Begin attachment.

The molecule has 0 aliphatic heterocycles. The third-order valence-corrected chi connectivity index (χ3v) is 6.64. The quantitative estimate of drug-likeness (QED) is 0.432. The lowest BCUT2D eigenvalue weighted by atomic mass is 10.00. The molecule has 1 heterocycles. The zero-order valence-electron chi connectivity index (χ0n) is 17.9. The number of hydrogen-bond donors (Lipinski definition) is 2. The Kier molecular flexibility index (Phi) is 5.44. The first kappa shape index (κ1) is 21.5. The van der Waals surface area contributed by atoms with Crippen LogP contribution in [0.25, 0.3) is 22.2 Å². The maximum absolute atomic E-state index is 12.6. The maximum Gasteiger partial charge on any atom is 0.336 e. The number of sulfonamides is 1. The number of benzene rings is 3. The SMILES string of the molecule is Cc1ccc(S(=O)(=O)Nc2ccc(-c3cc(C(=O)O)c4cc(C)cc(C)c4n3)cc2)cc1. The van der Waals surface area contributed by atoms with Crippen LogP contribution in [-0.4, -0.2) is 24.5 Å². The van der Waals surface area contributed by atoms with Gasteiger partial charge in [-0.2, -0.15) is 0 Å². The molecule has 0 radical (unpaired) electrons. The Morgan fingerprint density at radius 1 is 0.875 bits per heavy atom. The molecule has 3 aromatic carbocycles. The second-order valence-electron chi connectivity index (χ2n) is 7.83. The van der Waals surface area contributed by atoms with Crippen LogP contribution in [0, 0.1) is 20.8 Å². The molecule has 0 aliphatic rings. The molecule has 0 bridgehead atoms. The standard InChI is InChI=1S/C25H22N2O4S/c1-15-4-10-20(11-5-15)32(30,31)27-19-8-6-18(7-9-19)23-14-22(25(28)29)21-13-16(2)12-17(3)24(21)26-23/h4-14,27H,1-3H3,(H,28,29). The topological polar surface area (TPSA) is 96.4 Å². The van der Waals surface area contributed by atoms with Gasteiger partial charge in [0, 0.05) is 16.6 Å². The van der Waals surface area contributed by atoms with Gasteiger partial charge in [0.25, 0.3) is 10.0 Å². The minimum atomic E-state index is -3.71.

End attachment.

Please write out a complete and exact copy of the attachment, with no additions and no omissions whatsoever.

The molecule has 0 aliphatic heterocycles. The third-order valence-corrected chi connectivity index (χ3v) is 6.64. The quantitative estimate of drug-likeness (QED) is 0.432. The lowest BCUT2D eigenvalue weighted by atomic mass is 10.00. The molecule has 1 heterocycles. The zero-order valence-electron chi connectivity index (χ0n) is 17.9. The number of hydrogen-bond donors (Lipinski definition) is 2. The Kier molecular flexibility index (Phi) is 5.44. The first kappa shape index (κ1) is 21.5. The van der Waals surface area contributed by atoms with Crippen LogP contribution in [0.25, 0.3) is 22.2 Å². The maximum absolute atomic E-state index is 12.6. The maximum Gasteiger partial charge on any atom is 0.336 e. The number of sulfonamides is 1. The number of benzene rings is 3. The SMILES string of the molecule is Cc1ccc(S(=O)(=O)Nc2ccc(-c3cc(C(=O)O)c4cc(C)cc(C)c4n3)cc2)cc1. The van der Waals surface area contributed by atoms with Crippen LogP contribution in [-0.4, -0.2) is 24.5 Å². The van der Waals surface area contributed by atoms with Gasteiger partial charge in [-0.2, -0.15) is 0 Å². The molecule has 0 radical (unpaired) electrons. The Morgan fingerprint density at radius 1 is 0.875 bits per heavy atom. The molecule has 3 aromatic carbocycles. The second-order valence-electron chi connectivity index (χ2n) is 7.83. The van der Waals surface area contributed by atoms with Crippen LogP contribution in [0, 0.1) is 20.8 Å². The molecule has 0 aliphatic rings. The molecule has 0 bridgehead atoms. The standard InChI is InChI=1S/C25H22N2O4S/c1-15-4-10-20(11-5-15)32(30,31)27-19-8-6-18(7-9-19)23-14-22(25(28)29)21-13-16(2)12-17(3)24(21)26-23/h4-14,27H,1-3H3,(H,28,29). The topological polar surface area (TPSA) is 96.4 Å². The van der Waals surface area contributed by atoms with Gasteiger partial charge in [0, 0.05) is 16.6 Å². The van der Waals surface area contributed by atoms with Gasteiger partial charge in [0.25, 0.3) is 10.0 Å². The minimum atomic E-state index is -3.71.